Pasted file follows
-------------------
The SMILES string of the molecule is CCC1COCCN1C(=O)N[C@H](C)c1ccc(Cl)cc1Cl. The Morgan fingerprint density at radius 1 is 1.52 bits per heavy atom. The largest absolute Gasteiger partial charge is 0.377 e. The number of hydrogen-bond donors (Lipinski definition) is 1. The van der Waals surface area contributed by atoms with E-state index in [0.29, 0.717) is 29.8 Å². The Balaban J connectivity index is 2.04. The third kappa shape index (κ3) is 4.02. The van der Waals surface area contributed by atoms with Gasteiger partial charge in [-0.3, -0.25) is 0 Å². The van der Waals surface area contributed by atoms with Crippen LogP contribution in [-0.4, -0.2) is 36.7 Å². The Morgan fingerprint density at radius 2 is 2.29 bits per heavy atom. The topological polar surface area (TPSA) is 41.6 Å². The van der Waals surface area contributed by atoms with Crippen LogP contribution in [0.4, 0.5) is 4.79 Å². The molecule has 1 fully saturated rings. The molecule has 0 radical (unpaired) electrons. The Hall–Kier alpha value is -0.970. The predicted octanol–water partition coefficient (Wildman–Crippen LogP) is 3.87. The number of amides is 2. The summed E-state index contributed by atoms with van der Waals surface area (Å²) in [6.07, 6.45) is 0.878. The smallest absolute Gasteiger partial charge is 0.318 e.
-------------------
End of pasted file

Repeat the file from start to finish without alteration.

The SMILES string of the molecule is CCC1COCCN1C(=O)N[C@H](C)c1ccc(Cl)cc1Cl. The Morgan fingerprint density at radius 1 is 1.52 bits per heavy atom. The largest absolute Gasteiger partial charge is 0.377 e. The number of hydrogen-bond donors (Lipinski definition) is 1. The van der Waals surface area contributed by atoms with E-state index in [0.29, 0.717) is 29.8 Å². The Balaban J connectivity index is 2.04. The third kappa shape index (κ3) is 4.02. The van der Waals surface area contributed by atoms with Gasteiger partial charge in [-0.3, -0.25) is 0 Å². The van der Waals surface area contributed by atoms with Crippen LogP contribution in [-0.4, -0.2) is 36.7 Å². The Morgan fingerprint density at radius 2 is 2.29 bits per heavy atom. The topological polar surface area (TPSA) is 41.6 Å². The van der Waals surface area contributed by atoms with Crippen LogP contribution in [0.4, 0.5) is 4.79 Å². The molecule has 1 fully saturated rings. The molecule has 0 radical (unpaired) electrons. The Hall–Kier alpha value is -0.970. The predicted octanol–water partition coefficient (Wildman–Crippen LogP) is 3.87. The number of amides is 2. The summed E-state index contributed by atoms with van der Waals surface area (Å²) in [6.07, 6.45) is 0.878. The smallest absolute Gasteiger partial charge is 0.318 e.